“We believe a lot of these returning students are going to be students that work during the day. They will be interested in evening classes and online classes, and we are even planning to have Saturday classes to accommodate those students,” Faulkner said. “I don’t think we will have a significant parking issue.”

During the first semester of the Tennessee Promise students, Vol State addressed the parking issue by having students park in grass areas as needed. This plan will be reactivated if needed, said Faulkner.

“We can’t do that all the time because as the fall comes and the winter comes, people would get stuck,” Faulkner said.

Current students who arrive to school around mid-morning find parking to be difficult.

“I decided to take earlier classes on Tuesday and Thursday because I didn’t want to spend so much time searching for a parking space,” said Sarah Hall, a sophomore at Vol State.

“I have noticed, as the semester progresses, the parking situation gets better. I think students drop classes or people carpool,” said Shelby Swaby, a sophomore at Vol State. “I feel like there is a lot more staff parking that isn’t always filled. I don’t know how many spaces are reserved for staff, but I feel like there are always empty staff spaces.”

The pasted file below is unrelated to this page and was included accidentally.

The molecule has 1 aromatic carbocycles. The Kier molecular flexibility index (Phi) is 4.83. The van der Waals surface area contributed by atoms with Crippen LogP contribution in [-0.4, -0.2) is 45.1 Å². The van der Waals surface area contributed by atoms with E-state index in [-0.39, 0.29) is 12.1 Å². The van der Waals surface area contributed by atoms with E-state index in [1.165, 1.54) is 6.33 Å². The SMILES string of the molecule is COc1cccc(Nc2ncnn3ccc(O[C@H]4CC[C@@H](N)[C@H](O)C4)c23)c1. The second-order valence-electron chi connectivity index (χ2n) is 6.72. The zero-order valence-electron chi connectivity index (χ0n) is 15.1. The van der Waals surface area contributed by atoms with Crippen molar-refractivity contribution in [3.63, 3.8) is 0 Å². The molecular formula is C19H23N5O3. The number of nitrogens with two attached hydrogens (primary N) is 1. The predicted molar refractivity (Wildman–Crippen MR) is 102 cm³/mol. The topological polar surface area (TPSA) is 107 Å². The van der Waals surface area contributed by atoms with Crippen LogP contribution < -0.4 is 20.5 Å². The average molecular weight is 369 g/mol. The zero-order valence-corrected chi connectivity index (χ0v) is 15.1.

Songwriters needed for spring album

 

By Ben Rastelli

Each spring semester, Professor Lynn Peterson looks for students to submit their original songs to him so that he can consider them for the Volunteer State Community College annual spring album.  

Anyone who is currently a Vol State student is welcome to submit their original songs.  This includes anyone who is in a band with others who are not enrolled at Vol State. As long as one of the band members is currently enrolled here at Vol State, they may submit their original work to be considered for the album.  

Students who write original music but do not wish to perform it themselves are also welcome to submit their songs.